Lack of familiarity with green bonds is certainly one roadblock, but also posing a challenge is the fact that Asean borrowers are more reliant on bank debt. The Malaysian banker said that some domestic power companies already focused on climate-friendly projects might be interested in issuing green bonds, but it would be more likely that they would not need to issue a bond to finance the projects.
“There are some corporates looking at [developing] hydroelectric dams, but they are smaller ones and are more likely to take a loan rather than a bond,” he said.
Bank funding may also be an easier route for many issuers , especially as some of Asean’s bond markets are still developing and often do not see large deal sizes. For example, in the Singapore dollar market a deal that is only between S$100m-S$150m ($71m-$107m) is considered benchmark sized .
Other markets, such as Indonesia, still need to deal with more fundamental concerns, such as insolvency and bankruptcy policies, in order to make bonds more appealing to investors.
“The [Asean] markets themselves are not as developed — some of them are not that liquid and diverse,” said ICMA’s Kapasi. “There need to be bigger and deeper local bond markets to allow for such a niche instrument to take off.”
He added that the first issuers , aside from development agencies like ADB, could be banks that already have a green portfolio and expertise in green finance. When corporates begin to get involved, higher rated names directly involved in environmental industries could take part.
Markets like Malaysia and Thailand, which have more developed domestic bond markets as well as opportunities for renewable energy projects, are also likely to be paving the way for green bonds in Asean, reckons Thiam Hee Ng, senior economist within ADB’s economic research and regional co-operation department.
The growth of the market might be a slow process, however, and that is largely down to cost. “Investors ask for the same yield for plain vanilla bonds and green, but arguably issuing a green bond costs more because of audit costs and the cost of ensuring that the funds will really be deployed to the project being financed,” said one head of investor relations and business development at an environmentally focused investment firm.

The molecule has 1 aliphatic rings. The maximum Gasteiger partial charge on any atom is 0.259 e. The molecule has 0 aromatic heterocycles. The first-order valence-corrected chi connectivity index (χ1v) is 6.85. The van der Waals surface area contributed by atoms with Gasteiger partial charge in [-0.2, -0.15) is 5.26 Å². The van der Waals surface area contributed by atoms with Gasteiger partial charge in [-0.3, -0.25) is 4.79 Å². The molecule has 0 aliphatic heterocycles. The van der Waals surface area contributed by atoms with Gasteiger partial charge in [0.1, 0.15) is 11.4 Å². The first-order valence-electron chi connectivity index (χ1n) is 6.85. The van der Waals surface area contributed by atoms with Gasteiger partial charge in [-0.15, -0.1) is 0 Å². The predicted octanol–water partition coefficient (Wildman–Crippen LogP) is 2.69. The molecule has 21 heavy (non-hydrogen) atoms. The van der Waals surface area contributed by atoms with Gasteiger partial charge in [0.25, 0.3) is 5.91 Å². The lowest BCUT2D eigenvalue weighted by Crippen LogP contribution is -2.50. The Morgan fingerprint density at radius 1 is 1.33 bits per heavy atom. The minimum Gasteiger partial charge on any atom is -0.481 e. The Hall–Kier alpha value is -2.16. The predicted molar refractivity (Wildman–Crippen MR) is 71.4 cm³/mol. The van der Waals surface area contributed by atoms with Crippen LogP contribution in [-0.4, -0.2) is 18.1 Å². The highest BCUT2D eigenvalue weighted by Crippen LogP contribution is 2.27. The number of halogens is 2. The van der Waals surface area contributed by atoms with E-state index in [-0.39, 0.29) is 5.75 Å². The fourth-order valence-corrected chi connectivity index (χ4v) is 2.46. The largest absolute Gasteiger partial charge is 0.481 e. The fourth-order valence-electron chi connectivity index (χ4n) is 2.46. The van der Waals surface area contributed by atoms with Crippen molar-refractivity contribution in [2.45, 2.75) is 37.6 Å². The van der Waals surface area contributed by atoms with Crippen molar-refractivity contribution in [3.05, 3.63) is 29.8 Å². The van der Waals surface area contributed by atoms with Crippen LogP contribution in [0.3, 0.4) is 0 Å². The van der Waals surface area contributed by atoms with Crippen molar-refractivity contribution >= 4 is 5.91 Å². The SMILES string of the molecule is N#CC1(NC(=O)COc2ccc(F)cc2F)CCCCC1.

Also, as only a small pool of Asian investors buy according to environmental, social and governance (ESG) mandates, it may be difficult for Asean issuers to reach out to new investors to support their deals, added ADB’s Ng.
However, there could be ways to stem those costs. Aboitiz Power is using a partial guarantee from ADB for its notes, and credit enhancements are expected to ease the way for more issuance.
“Most people currently looking at green bonds are looking for its price benefit potential,” said Kidney at the CBI. “We don’t expect substantial price benefits until targeted credit enhancements are more widely used.”
He added that organisations like IFC, the United States Agency for International Development (USAID) and the Overseas Private Investment Corporation (OPIC) already provide credit enhancements, but these are underused.
“There is a case to be made for having credit enhancements in this space,” added the head of investor relations and business development. “Many investors like to see them because they believe that big institutions have looked at these projects and it gives them a big incentive to invest.”
A source at a firm that provides credit enhancements to Asean corporates declined to comment on savings that might be achieved via a credit wrap structure.
“No one would issue using a credit guarantee if it didn’t make economic sense,” he said. “Either the guarantee provides some savings, or it would come in line with a standalone issuance and provide some other benefit.”
These advantages could include accessing new investor bases or bringing something innovative to the market. The ADB-backed Credit Guarantee & Investment Facility (CGIF) provides credit guarantees for corporates that want to issue such bonds denominated in local currencies within Asean+3 (China, Japan and Korea).
The facility could end up doing the same for names that are eyeing green issuance as well. CGIF told GlobalCapital Asia in January that it hoped to back a green bond as part of its efforts to introduce new types of notes in the region.
Activity in neighbouring countries within Asia might also ignite the spark of green bond issuance in Asean, as regional leaders like China and India start to form their own green markets.
“China will have a huge impact once its green bond market starts up,” said Kidney. “Even the new Asian Infrastructure Investment Bank (AIIB) has a clear green mandate. We can’t separate Asean from the regional context and there will be a lot of copycats as the market develops on its own.”